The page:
For those of us who are opposed to assisted suicide and euthanasia, this Standard can only be a half-measure. It cannot prevent all such “procedures”, but it may prevent some. Under the straitened circumstances imposed by the Supreme Court I see it as a morally praiseworthy initiative.

It has already attracted the support of numerous medical and legal organizations. (Full disclosure: my wife is one of the advisors to the Standard.)

Read the Standard here.

Pundits weigh in

March 2, 2016

Last week I wrote about the recommendations to Parliament made by a committee of MPs to guide legislation of assisted suicide and euthanasia in Canada. As I said then, the recommendations are irresponsible in the extreme. In the past few days, a number of responses to the Committee’s report have appeared in Canada’s leading newspapers, and I think it is worth drawing attention to them.

The Toronto Star, which is Canada’s largest left-leaning paper, was gently but unequivocally critical of the recommendations, seeing them as needlessly inflammatory and potentially dangerous:

Given the fraught nature of this file, compassion and caution, not compulsion, should be the government’s watchword as it goes ahead. A physician’s first duty is, after all, to do no harm.

A Toronto Star columnist, Thomas Walkom, also highlighted the apparent unwillingness of the Committee to consider the implications of its recommendations for the vulnerable. “Death, it seems, is easier.”

And just today — and frankly rather astoundingly — the Toronto Star has run an op-ed by Thomas Cardinal Collins, Archbishop of Toronto, arguing for conscience protections for doctors:

When the state goes beyond its legitimate but limited role and suppresses conscience rights, I am reminded of a man whose employer told him to do something against his conscience. He courageously replied: “You employ me; you don’t own me.”

Just before the recommendations were issued last week, the Globe & Mail ran a prescient column by Margaret Somerville of McGill University, who has been one of our leading public voices urging skepticism about the putative goods of assisted suicide and euthanasia. She focused on the Liberal Party’s plan to whip the vote on the grounds that assisted suicide and euthanasia are allegedly “Charter issues”:

This “hide behind the Charter” strategy resonates with an “obedience to higher orders” defence to wrongdoing (“it wasn’t my decision, I was forced to do it”), which the law has never accepted as valid.

Also in the Globe & Mail, constitutional lawyer David Baker and University of Toronto professor Trudo Lemmens have written a scathing critique of the Committee’s work:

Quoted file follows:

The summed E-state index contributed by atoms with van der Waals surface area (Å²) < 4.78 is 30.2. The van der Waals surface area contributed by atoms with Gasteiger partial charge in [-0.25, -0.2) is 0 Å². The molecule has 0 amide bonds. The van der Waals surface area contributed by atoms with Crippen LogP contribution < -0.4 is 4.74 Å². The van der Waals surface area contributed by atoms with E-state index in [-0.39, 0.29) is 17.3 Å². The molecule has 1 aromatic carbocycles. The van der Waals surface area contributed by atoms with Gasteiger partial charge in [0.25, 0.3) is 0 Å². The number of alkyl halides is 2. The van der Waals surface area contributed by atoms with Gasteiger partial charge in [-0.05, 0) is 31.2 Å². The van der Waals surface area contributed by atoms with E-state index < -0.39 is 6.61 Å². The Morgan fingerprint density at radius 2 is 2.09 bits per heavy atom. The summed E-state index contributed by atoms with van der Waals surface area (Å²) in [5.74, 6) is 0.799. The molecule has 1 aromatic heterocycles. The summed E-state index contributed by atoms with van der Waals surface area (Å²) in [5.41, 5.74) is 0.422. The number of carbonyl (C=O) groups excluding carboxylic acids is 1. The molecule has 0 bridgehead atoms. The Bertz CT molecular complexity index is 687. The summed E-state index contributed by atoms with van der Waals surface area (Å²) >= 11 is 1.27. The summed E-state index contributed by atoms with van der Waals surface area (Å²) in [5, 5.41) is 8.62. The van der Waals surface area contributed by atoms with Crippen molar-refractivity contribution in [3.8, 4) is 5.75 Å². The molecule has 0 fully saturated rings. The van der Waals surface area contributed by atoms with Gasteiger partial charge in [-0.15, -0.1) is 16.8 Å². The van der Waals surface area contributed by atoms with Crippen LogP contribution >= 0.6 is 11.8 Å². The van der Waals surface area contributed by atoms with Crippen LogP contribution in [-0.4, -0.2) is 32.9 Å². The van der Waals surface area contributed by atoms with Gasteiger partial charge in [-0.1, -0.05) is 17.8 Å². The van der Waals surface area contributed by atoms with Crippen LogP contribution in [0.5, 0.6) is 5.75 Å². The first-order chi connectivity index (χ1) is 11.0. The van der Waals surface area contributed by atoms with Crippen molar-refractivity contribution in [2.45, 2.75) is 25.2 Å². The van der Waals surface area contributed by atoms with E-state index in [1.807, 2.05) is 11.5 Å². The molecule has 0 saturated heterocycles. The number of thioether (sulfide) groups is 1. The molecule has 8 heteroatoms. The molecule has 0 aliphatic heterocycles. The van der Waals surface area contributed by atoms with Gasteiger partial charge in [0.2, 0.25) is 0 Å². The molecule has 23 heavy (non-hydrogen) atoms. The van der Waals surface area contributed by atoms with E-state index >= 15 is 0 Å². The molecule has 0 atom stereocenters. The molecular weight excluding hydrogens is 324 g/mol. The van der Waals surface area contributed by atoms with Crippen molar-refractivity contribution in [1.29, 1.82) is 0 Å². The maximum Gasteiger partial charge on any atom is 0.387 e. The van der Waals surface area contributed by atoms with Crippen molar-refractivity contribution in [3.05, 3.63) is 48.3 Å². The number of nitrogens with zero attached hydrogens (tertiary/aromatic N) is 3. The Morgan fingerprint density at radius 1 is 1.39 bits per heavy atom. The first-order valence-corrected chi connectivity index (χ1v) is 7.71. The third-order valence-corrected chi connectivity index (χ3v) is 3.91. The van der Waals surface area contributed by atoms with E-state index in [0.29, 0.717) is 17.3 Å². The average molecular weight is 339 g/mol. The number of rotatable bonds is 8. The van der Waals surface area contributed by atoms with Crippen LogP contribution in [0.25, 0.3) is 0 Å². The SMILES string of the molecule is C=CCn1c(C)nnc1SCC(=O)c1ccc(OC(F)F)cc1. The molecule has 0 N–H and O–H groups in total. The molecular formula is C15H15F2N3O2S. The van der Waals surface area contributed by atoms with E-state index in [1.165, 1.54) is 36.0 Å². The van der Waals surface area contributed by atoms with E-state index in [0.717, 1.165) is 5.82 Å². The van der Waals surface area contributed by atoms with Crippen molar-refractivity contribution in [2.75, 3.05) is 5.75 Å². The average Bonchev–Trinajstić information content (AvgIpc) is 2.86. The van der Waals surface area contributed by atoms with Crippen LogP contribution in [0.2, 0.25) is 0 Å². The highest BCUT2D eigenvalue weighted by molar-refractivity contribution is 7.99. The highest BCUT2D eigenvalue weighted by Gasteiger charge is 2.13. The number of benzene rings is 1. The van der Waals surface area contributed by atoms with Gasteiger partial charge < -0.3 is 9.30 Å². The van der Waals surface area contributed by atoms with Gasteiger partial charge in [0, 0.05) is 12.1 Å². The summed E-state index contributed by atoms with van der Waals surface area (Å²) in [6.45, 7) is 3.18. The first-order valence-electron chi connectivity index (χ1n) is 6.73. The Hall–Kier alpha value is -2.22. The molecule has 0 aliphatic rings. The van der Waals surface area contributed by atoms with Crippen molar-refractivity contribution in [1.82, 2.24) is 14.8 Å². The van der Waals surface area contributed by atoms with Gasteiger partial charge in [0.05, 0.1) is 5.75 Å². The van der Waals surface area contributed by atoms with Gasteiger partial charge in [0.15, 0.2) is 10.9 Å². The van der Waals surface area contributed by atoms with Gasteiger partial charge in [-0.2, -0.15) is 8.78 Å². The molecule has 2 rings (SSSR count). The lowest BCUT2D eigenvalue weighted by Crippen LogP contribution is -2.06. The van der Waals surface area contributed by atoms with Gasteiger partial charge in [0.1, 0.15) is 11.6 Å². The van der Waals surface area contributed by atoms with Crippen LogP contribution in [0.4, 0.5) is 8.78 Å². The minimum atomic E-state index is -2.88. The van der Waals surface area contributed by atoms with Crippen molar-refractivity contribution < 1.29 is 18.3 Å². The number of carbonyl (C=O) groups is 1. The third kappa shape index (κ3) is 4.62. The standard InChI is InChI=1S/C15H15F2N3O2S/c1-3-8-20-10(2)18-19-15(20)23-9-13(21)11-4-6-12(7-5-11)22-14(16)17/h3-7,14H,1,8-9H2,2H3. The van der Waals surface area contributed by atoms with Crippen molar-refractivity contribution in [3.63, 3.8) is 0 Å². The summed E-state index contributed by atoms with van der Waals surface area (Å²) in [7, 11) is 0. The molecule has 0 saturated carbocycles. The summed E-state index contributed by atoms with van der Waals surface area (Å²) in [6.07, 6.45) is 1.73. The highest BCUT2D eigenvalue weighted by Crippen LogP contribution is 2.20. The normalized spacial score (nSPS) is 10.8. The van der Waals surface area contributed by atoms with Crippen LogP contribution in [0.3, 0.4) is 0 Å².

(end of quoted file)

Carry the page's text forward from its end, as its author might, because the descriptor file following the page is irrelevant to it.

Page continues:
Essentially all disabilities can be included in the open-ended criteria for access, extending the law beyond the persons with irreversibly declining capacities at the end-of-life that the Supreme Court ruled upon, and disregarding the court’s determination that “psychiatric disorders” were expressly excluded, as well as children, even if children would only have access three years after the new legislation is introduced. The committee further recommends access by advanced directive for people suffering from dementia, which most agree would create a practical and ethical minefield.

In the National Post, Andrew Coyne puts the Committee’s report in context, arguing that each step in the process of legalization of assisted suicide and euthanasia has extended the conditions under which it would be permitted:

So the court not only opened the door to assisted suicide, but opened it a little wider than it had been asked to. Nonetheless, it remained confident that the door would open no further. Indeed, the ruling arguably depended on it. The Crown’s case for retaining the prohibition, after all, had rested on the concern that the logic of assisted suicide would not permit it to be limited to the sort of narrow circumstances the court had in mind. Expert testimony was called on the experience in Belgium and other countries, where eligibility for assisted suicide has been extended to children, the mentally incompetent, and others.

The court found this sort of “anecdotal” evidence unpersuasive. These countries, it said, had a very different “medico-legal culture” than ours. In Canada, the “risks” of legalized killing could be limited “through a carefully designed and monitored system of safeguards.”

That was a year ago. The court’s ruling has not yet taken effect, and already we have the report of an all-party joint committee on “physician-assisted dying” recommending legislation that would go far beyond what the court prescribed.

Meanwhile, the Canadian Medical Association has expressed its disappointment with the Committee’s failure to recommend protections for health-care workers who refuse to participate in death-dealing. The CMA has consistently been strong on this point, opposing also the provincial medical colleges, such as those for Ontario and Saskatchewan, who have abandoned conscientious protections for their physicians.

There have been some hear-no-evil, see-no-evil responses to the Committee’s work as well, but all in all I take the above commentary to be broadly encouraging. There may yet be the will to override the Joint Committee’s awful recommendations.